Dr. Cynthia R. LaBella, MD, kicked-off the second year of the Women’s Health Research Monthly Forum, on September 22, 2009, by presenting her research on knee injuries in female adolescent athletes to an audience of over 150 professionals from the Northwestern community. Dr. Labella is the Medical Director of the Institute for Sports Medicine at Children’s Memorial Hospital and Assistant Professor of Pediatrics at Northwestern University’s Feinberg School of Medicine.
The basis for Dr. LaBella’s research is that adolescent females are the fastest growing population participating in sports, but in turn are more frequently injured compared to boys and pre-pubescent girls. The most common sites of injury for adolescent girls are the knee and ankle. In particular, girls are 4 to 6 times more likely than boys to tear the anterior cruciate ligament (ACL).
Hormonal, anatomic, and neuromuscular control differences exist between boys and girls. These differences, have been studied, to determine why girls are at a greater risk of ACL injuries. Hormonally, estrogen increases ligament laxity, yet this data has not been correlated with an increased risk of ACL injury. Anatomically, females have a wider pelvis, smaller femur notch sizes, more knocked knees (genu valgum) and more inward twisting of the thigh bones (femoral anteversion), but, like the hormone data, this also has not been correlated with an increased risk of ACL injuries.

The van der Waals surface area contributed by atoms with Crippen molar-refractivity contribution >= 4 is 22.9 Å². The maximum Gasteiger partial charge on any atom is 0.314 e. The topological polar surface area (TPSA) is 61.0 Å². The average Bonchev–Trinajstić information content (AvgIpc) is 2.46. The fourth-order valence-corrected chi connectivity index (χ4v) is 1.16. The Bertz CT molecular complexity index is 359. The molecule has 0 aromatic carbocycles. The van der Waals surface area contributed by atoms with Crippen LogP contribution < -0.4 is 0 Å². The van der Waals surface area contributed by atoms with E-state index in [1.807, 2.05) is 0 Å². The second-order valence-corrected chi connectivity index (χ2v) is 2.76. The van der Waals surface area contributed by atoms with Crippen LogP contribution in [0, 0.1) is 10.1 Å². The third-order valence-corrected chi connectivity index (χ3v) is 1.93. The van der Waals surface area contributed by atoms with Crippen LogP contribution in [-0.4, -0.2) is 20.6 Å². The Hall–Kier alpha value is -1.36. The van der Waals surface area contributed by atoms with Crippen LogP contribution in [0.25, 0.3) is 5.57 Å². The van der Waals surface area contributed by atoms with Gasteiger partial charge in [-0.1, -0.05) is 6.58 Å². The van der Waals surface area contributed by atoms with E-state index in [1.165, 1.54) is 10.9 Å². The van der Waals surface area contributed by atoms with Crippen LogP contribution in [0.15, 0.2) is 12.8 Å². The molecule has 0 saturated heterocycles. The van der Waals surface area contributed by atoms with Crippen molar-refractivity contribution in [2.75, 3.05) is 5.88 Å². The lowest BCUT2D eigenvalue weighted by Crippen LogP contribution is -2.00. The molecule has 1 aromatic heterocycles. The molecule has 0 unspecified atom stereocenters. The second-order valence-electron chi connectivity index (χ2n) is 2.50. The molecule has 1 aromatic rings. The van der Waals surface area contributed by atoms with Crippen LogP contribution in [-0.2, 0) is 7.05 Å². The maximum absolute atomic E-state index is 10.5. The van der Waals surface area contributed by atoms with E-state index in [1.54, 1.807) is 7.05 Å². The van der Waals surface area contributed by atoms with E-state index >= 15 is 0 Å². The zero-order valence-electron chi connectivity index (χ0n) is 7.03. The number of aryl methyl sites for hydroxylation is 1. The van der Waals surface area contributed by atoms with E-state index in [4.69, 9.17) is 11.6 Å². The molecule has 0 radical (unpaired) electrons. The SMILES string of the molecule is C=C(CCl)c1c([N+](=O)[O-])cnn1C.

Dr. LaBella’s research focuses on the development and evaluation of neuromuscular training tasks to prevent knee injuries in adolescent girls. Neuromuscular control is defined as muscle strength, nerve and muscle firing patterns, and the mechanics of landing and pivoting. The neuromuscular sex differences associated with the knee appear at puberty when males begin producing increased amounts of testosterone; prior to puberty neuromuscular differences are not observed. Research indicates that quadricep dominance, leg dominance, and ligament dominance are the significant differences between males and females that lead to a greater risk of ACL injuries in girls.
Dr. LaBella and her team of researchers at Children’s Memorial Hospital developed and published a neuromuscular training program that included the elements of high-intensityprogressive plyometrics, proper technique feedback to athletes, and strength training. This training program was implemented in 46 Chicago urban public high schools to study knee injuries considering the variables of race, coach compliance and injury rates. It was concluded that coaches can be trained to integrate the neuromuscular exercises into their practices. In addition, these exercises can reduce lower extremity injuries in female soccer and basketball athletes. This is a significant finding especially for populations who have limited access to medical care.
Now that Dr. LaBella has uncovered that neuromuscular exercises can prevent knee injuries, the challenge is to disseminate her findings to more high school coaches so the information can positively impact the ever-growing population of adolescent female athletes. Dr. LaBella shared that approaching high school coaches with the notion that they will enhance the athletic performance of their athletes rather than stressing the prevention of injuries is more convincing, and leads to better coach compliance with.respect to conducting the neuromuscular exercises with their female athletes. A non-ACL injured, healthy female athlete can spend more time on the field/court practicing their skills that will only contribute to a more successful team and season.
For more information about Dr. Cynthia LaBella and the Institute for Sports Medicine, please visit, http://www.childrensmemorial.org/depts/sportsmedicine/bios.aspx.